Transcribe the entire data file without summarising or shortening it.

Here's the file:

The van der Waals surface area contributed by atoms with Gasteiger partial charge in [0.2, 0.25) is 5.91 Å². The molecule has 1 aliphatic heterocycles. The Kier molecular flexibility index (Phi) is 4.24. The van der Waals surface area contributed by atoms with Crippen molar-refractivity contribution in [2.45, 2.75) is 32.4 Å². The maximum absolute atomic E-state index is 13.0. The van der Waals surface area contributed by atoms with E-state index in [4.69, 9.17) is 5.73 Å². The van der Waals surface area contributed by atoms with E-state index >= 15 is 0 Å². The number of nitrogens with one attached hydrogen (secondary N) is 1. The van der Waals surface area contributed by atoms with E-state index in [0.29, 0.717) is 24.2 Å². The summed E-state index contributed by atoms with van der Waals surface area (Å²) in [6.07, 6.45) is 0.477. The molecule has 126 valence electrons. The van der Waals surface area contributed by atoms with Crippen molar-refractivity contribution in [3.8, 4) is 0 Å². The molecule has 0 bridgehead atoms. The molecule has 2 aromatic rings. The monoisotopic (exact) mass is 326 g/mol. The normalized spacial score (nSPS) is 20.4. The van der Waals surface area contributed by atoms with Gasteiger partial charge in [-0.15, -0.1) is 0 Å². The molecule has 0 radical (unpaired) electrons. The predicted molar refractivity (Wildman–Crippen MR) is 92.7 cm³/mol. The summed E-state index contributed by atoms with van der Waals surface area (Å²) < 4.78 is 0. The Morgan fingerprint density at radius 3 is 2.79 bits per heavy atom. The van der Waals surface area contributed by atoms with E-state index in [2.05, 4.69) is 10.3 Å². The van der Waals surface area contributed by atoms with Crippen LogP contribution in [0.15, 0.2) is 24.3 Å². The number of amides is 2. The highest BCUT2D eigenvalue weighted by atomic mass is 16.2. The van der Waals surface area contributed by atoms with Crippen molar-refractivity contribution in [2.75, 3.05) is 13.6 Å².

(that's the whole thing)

The van der Waals surface area contributed by atoms with Gasteiger partial charge in [0.2, 0.25) is 5.91 Å². The molecule has 1 aliphatic heterocycles. The Kier molecular flexibility index (Phi) is 4.24. The van der Waals surface area contributed by atoms with Crippen molar-refractivity contribution in [2.45, 2.75) is 32.4 Å². The maximum absolute atomic E-state index is 13.0. The van der Waals surface area contributed by atoms with E-state index in [4.69, 9.17) is 5.73 Å². The van der Waals surface area contributed by atoms with E-state index >= 15 is 0 Å². The number of nitrogens with one attached hydrogen (secondary N) is 1. The van der Waals surface area contributed by atoms with E-state index in [0.29, 0.717) is 24.2 Å². The summed E-state index contributed by atoms with van der Waals surface area (Å²) in [6.07, 6.45) is 0.477. The molecule has 126 valence electrons. The van der Waals surface area contributed by atoms with Crippen molar-refractivity contribution in [3.8, 4) is 0 Å². The molecule has 0 bridgehead atoms. The molecule has 2 aromatic rings. The monoisotopic (exact) mass is 326 g/mol. The normalized spacial score (nSPS) is 20.4. The van der Waals surface area contributed by atoms with Gasteiger partial charge in [-0.15, -0.1) is 0 Å². The molecule has 0 radical (unpaired) electrons. The predicted molar refractivity (Wildman–Crippen MR) is 92.7 cm³/mol. The summed E-state index contributed by atoms with van der Waals surface area (Å²) < 4.78 is 0. The Morgan fingerprint density at radius 3 is 2.79 bits per heavy atom. The van der Waals surface area contributed by atoms with E-state index in [2.05, 4.69) is 10.3 Å². The van der Waals surface area contributed by atoms with Crippen LogP contribution in [0.15, 0.2) is 24.3 Å². The number of amides is 2. The highest BCUT2D eigenvalue weighted by atomic mass is 16.2. The van der Waals surface area contributed by atoms with Crippen molar-refractivity contribution in [2.75, 3.05) is 13.6 Å².